Synopses & Reviews
Isabel Allende transports us to a Latin American country in the grip of a military dictatorship, where Irene Beltran, an upperclass journalist, and Francisco Leal, a photographer son of a Marxist professor together discover a hideous crime. They also discover how far they dare go in search of the truth in a nation of terror . . . and how very much they risk.
"Isabel Allende's first novel, The House of the Spirits, was warmly received by critics around the world, and won her instant fame as a writer. Her second novel, De Amor y de Sombra, was first published in Spain in 1984, and is now effectively translated into English by Margaret Sayers Peden. As a Chilean by birth, Allende knows what she is writing about when she sets her novel in an unnamed Latin American military dictatorship. Into this setting, she introduces a pair of lovers, the woman from an upper-class family, the man a freedom fighter. The politics of the novel may be predictable, but the story has the kind of raw emotional power characteristic of Latin American fiction." Reviewed by Daniel Weiss, Virginia Quarterly Review (Copyright 2006 Virginia Quarterly Review)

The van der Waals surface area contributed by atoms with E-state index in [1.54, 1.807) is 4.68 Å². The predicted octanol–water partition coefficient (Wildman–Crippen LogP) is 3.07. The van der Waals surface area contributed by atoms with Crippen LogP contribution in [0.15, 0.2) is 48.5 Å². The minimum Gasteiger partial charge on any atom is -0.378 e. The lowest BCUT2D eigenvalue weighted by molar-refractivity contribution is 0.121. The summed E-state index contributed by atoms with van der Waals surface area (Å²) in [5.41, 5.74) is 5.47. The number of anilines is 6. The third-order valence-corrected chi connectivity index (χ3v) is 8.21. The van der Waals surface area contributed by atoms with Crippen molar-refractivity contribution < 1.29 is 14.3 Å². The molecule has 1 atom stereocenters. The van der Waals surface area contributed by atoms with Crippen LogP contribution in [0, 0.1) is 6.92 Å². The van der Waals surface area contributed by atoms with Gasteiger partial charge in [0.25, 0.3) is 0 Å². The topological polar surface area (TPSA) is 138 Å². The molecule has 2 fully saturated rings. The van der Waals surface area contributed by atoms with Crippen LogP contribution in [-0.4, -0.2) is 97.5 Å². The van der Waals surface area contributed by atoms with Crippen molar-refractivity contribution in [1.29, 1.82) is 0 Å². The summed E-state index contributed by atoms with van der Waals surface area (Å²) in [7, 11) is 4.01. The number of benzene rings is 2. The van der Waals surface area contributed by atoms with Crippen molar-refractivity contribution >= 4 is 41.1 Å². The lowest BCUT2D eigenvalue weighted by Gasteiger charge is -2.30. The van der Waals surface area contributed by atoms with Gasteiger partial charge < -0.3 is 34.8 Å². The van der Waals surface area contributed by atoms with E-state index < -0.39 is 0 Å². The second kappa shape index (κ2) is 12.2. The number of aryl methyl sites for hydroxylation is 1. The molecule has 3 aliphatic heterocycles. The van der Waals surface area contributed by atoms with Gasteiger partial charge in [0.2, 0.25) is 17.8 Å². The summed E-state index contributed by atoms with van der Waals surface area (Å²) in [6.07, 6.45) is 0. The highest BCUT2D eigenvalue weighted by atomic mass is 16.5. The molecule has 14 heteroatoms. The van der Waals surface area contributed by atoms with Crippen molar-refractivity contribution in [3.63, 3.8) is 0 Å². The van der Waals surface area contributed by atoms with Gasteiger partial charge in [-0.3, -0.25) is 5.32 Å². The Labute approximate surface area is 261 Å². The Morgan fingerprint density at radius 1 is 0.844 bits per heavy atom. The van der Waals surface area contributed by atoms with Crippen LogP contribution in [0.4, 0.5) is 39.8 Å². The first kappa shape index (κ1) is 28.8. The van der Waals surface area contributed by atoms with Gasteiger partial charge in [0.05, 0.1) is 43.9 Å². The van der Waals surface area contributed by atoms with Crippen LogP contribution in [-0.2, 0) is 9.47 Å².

About the Author
Born in Peru, Isabel Allende
is Chilean. She was a journalist for many years and began to write fiction in 1981. The result was the worldwide bestseller The House of the Spirits,
which was followed two years later by the equally successful Of Love and Shadows
. Long a resident of Caracas, she now makes her home in San Rafael, California, where she is completing a new book.
From the Trade Paperback edition.